Vasudha Dalmia offers a panoramic view of the intellectual and cultural life of North India over a century, from the aftermath of the 1857 uprising to the end of the Nehruvian era. The North’s historical cities, rooted in an Indo-Persianate culture, began changing more slowly than the Presidency towns founded by the British. Dalmia takes up eight canonical Hindi novels set in six of these cities—Agra, Allahabad, Banaras, Delhi, Lahore, and Lucknow—to trace a literary history of domestic and political cataclysms. Her exploration of the emerging Hindu middle classes, changing personal and professional ambitions, and new notions of married life provides a vivid sense of urban modernity. She argues that the radical social transformations associated with post-1857 urban restructuring, and the political flux resulting from social reform, Gandhian nationalism, communalism, Partition, and the Cold War shaped the realm of the intimate as much as the public sphere. Love and friendship, notions of privacy, attitudes to women’s work, and relationships within households are among the book’s major themes.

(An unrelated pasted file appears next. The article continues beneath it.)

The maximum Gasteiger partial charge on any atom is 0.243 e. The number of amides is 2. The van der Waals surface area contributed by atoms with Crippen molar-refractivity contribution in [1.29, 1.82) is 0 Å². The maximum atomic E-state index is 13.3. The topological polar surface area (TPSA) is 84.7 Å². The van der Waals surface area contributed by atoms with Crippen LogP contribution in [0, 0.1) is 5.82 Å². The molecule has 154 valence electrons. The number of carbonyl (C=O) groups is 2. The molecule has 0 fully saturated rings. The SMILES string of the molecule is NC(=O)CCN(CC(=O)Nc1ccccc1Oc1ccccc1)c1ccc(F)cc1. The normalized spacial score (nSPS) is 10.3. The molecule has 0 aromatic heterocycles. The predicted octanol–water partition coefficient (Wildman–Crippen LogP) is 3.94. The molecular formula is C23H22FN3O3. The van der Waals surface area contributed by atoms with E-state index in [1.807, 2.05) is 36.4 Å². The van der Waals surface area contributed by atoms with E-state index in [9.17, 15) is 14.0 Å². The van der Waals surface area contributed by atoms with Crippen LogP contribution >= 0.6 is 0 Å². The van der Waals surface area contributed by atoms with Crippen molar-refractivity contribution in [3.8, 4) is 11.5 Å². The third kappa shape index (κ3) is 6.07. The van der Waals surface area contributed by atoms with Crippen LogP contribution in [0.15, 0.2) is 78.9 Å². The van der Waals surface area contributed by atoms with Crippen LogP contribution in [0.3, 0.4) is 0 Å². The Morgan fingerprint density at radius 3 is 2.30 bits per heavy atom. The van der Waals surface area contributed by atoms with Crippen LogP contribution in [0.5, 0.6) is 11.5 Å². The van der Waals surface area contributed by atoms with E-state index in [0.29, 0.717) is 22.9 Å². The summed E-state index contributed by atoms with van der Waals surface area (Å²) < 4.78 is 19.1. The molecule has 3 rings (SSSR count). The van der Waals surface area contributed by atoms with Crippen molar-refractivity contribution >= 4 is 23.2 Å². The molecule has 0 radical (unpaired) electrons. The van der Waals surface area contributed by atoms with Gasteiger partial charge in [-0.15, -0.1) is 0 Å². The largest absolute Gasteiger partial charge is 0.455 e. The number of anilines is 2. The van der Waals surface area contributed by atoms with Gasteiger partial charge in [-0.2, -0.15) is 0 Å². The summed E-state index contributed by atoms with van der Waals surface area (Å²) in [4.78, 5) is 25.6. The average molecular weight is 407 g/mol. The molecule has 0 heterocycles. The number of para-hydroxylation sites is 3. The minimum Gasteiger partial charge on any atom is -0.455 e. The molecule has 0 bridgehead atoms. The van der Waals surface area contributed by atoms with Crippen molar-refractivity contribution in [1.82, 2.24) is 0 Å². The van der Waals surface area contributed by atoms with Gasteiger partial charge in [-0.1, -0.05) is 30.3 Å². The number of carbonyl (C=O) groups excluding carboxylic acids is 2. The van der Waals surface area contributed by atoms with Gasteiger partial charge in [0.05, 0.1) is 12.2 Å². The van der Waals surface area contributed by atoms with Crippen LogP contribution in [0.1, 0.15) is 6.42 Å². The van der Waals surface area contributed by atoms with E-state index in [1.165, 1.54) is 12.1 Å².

Vasudha Dalmia is Professor Emerita of Hindi and Modern South Asian Studies at the University of California, Berkeley. She has written, edited, and translated many books, including Hindu Pasts: Women, Religion, Histories, also published by SUNY Press; The Nationalization of Hindu Traditions: Bhāratendu Hariśchandra and Nineteenth-Century Banaras; and Poetics, Plays, and Performances: The Politics of Modern Indian Theatre.
Stapleton's attention to historical evidence and clear prose that directly addresses themes and characters from Family create a book that scholars, students, and general readers will enjoy. She focuses on Chengdu, China, Ba Jin's birthplace and the setting for Family, which was also a cultural and political center of western China. The city's richly preserved archives allow Stapleton to create an intimate portrait of a city that seemed far from the center of national politics of the day but clearly felt the forces of—and contributed to—the turbulent stream of Chinese history.